Mind Sciences and Religious Change in America

10958160 Christopher G. White is Assistant Professor of Religion at Vassar College and contributes to the blog for The Social Science Research Council, The Immanent Frame. White is also the author of, Unsettled Minds: Psychology and the American Search for Spiritual Assurance, 1830-1840 (UC Press, November 2008). In his latest blog entry, “Mind Sciences and Religious Change in America,” White argues from an historical standpoint that recent neurological advances have consistently failed to alter older religious notions and practices, as described in the passage below.

“Why has the rise of mind/brain science not led to the expected decline of traditional religions or their wholesale transformation?  One reason has been pointed to by Brooks and others in this discussion—that psychological studies often point to the usefulness of religious belief
and practice. It is true that such studies do not authorize specific religious ideas or practices. But in my experience, this doesn’t matter to most believers.

A second reason that psychological experimentation hasn’t dramatically altered the American religious landscape is that American Christians borrow selectively and (might I say) ingeniously from psychological work, embracing insights that support their views and resisting insights that seem reductive or are destructive of deeply-held beliefs. There is a longer story to this, and it is in my forthcoming book, Unsettled Mindsshameless plug—so I won’t give away the whole story here. A third and final reason that psychological technologies haven’t dramatically altered belief is simply that it is difficult for believers to sustain a living religion either because of pragmatic reasons (it’s good for me) or because experimental results call for it (studies show it is healthy).  Hall expected Christianity to transform itself into a merely hygienic or therapeutic system, but when faced with the choice, most Christians kept the old doctrines, rituals, gods and supportive communities.  They can hang on to all of that and incorporate what they can of newer, therapeutic practices and ideals.  The last one hundred years has shown this to be the case:  It has been at once a century of astonishing psychological growth and power and a time of remarkable Christian (and evangelical Christian) growth.”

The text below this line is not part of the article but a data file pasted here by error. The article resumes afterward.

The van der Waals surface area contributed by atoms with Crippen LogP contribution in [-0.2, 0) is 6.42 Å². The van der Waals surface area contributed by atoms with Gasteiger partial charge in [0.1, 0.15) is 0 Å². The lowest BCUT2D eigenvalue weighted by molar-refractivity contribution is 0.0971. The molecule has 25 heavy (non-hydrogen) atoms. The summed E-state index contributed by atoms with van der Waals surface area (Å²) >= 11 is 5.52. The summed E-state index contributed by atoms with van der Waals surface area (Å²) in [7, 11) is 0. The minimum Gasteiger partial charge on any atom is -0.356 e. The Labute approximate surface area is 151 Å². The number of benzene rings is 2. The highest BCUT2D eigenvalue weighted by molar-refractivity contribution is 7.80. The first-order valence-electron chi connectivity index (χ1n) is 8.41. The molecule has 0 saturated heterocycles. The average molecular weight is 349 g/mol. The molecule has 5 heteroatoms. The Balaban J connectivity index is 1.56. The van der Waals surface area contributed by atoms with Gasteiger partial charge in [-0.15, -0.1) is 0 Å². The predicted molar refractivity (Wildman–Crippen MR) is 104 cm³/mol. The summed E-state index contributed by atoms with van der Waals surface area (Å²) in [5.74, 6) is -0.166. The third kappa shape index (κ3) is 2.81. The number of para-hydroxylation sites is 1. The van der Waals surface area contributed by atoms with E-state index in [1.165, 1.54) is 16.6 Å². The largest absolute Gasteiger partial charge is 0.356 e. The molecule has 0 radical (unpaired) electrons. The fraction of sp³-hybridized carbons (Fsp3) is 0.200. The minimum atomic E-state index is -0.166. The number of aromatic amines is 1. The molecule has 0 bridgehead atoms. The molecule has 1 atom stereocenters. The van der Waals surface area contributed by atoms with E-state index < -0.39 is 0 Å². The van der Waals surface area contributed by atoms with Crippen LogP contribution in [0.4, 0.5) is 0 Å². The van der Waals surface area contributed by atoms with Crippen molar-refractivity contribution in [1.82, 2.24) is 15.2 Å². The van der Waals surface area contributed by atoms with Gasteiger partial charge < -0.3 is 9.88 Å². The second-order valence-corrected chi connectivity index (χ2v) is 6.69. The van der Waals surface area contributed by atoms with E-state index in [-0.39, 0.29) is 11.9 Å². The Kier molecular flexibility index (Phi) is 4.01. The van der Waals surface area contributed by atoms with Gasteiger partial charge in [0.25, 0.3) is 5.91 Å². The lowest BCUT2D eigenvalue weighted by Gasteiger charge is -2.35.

To read the rest of his blog, please read, “Mind Sciences and Religious Change in America.”